May 14, 2024

Fabulate launches new list of fastest growing Aussie creators across TikTok, Instagram and YouTube

Melbourne model Leah Halton on path to break global TikTok record with 750m views MAFS brides Lucinda Light and Tori Adams surge on Instagram The Lambros run across Australia helps them grow to half a million Instagram followers Melbourne Indian heritage band Glass Beams surges on YouTube on back of new album


Leading Australian influencer marketing platform Fabulate has revealed the fastest growing Australian creators and brand accounts in April with Married at First Sight brides Lucinda Light and Tori Adams, masked Melbourne band Glass Beams and the Lambro brothers all making the list.

Among the most prominent Australian creators to garner global attention last month has been Leah Halton. The Melbourne based model came close to breaking the record for the most watched Tiktok in history after her 12 second lip sync video to YG Marley’s “Praise Jah in the Moonlight” went viral and to date has had more than 790m views on the platform.

Since her video went viral Halton’s following on TikTok has grown threefold to some nine million followers. Fabulate’s Discovery tool shows her audience is primarily 18-24 year olds and 25-34 year old based in the US (some 21.17% of her audience), followed by the UK (12.90%) then Australia which represents 12.12% of her followers.  

Leah Halton has gone global after her 12 second lip sync went viral

Fabulate, which was named Australia’s Best Influencer Marketing Technology at the industry’s AiMCO Awards in March, used its proprietary technology to provide a new lens on each of the 10 fastest growing creators across all of these three important social platforms - TikTok, Instagram and YouTube. Their clients include major brands such Qantas, Estee Lauder, Disney and L’Oreal.

While Leah Halton’s growth has been notable given how close it came to breaking TikTok records, other Australian creators who also saw strong major follower growth on the platform include professional runner Shkyiah Upson, influencer Crystal Belotti, food TikToker Stefan Torress, fashion creators Millie and Chloe and animatronics creator Danny Huynh.

The Australian Instagrammers who saw significant growth in April include MAFS brides Lucinda Light and Tori Adams, professional fruiterer Thanh Truong, well known skincare influencer Jhyll and the Lambros brothers who last week set the record for two brothers running across Australia.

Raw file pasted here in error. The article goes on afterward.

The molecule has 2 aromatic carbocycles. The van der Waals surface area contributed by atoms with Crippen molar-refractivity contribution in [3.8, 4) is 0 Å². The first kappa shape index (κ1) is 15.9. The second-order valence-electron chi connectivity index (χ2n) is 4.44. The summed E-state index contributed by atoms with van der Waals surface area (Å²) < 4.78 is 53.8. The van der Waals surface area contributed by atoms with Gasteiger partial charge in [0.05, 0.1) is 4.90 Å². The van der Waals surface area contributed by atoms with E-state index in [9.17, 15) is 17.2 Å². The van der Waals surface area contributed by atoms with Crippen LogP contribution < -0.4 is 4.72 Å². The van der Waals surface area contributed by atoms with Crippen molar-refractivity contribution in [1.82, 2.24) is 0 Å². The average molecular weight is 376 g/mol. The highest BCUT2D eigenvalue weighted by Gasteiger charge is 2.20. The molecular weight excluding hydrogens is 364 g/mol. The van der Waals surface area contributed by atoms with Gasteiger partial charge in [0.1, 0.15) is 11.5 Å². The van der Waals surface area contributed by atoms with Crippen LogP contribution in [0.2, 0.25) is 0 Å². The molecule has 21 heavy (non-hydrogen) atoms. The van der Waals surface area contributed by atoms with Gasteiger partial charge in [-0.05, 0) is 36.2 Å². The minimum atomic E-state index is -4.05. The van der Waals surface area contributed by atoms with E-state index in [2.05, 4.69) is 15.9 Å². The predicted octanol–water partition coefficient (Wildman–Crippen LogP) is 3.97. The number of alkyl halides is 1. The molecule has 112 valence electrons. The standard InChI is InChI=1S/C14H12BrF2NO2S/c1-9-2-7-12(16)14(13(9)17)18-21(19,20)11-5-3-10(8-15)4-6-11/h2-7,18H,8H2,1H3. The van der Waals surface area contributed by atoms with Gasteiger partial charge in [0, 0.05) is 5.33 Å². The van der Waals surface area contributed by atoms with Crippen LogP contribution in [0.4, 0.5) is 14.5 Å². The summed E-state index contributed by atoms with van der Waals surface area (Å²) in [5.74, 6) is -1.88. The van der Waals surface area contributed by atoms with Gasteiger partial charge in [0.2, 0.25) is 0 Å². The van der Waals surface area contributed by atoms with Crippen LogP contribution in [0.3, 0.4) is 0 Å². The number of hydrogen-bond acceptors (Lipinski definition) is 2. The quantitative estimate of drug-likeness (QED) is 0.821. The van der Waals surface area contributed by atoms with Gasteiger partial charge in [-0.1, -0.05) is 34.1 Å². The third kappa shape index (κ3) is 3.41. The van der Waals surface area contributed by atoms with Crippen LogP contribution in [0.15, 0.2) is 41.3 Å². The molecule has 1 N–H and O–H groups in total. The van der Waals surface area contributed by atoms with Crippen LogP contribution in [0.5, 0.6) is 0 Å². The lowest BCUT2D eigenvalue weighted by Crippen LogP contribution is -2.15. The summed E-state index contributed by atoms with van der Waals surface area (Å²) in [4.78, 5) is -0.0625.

Their run across the continent has helped the pair garner a following of more than half a million on Instagram with 44.71% of that audience in Australia with the majority of the audience being male.

The Lambros brothers last week set a new record for two brothers running across Australia

YouTube saw Melbourne band Glass Beams also surge in subscribers on the back of their new album featuring their unique music, which pays tribute to their Indian Heritage, with their newest song ‘Mahal’ now at some 3.5m views.

Glass Beams’ music pays tribute to their Indian heritage and their new album has had 3.5m views

According to Fabulate’s Discovery tool around a quarter of Glass Beam’s Youtube audience is American and skews male and under 34.

Other Youtubers who saw major surges in their following include influencer Chloe Dillion, Super specialist Chris Strano, gamer Code 4 Gaming and Four Wheel Drive Youtuber 4 x Adventures.

“What comes through most clearly when you look at the lists across TikTok, Instagram and Youtube is just the sheer diversity of the Australian creator space,” said Lucy Ronald, Fabulate’s Head of Strategy and Talent. “You have extraordinary stories like Leah Halton from Melbourne who came close to breaking the worldwide TikTok record for most watched TikTok video.

“But what our list shows is also the significant breadth of the Australian ecosystem - you get a bit of everything.  From MAFS brides and food influencers, to unusual animatronics, to the Melbourne band whose new album pays tribute to the band’s Indian heritage - bead masks and all.

“Fabulate is using these new lists of the fastest growing creators in Australia to showcase both the true breadth but also the depth of the creator economy in this country.”

Fabulate will look to issue its lists regularly going forward. With TikTok the data looked at creators who had rapid growth and more than 100,000 followers, while with Instagram and YouTube it looked at follower counts with more than 50,000 and 25,000 respectively.

Rather than ranking and assessing purely on follower counts Fabulate has also analysed the data to also look at the engagement each creator has with their audience. The rankings below are therefore based on the engagement each creator has.  

“The Aussie creator economy has long since matured beyond simple follower counts, likes and comments,” said Ronald. “While you can find plenty of purely follower based creator lists out there in the market, at Fabulate we are proud of how our technology focuses on a creator’s engagement and the characteristics of their audiences - not just their follower count.

“We believe this adds real value for any marketers, brands and agencies who are considering working in the Australian creator space.”  

Below are the five fastest growing creators in each category to view the full top 10 list go to

Fabulate’s List of the Fastest Growing Australian Creators - April (check on tiles to view creator's social profiles)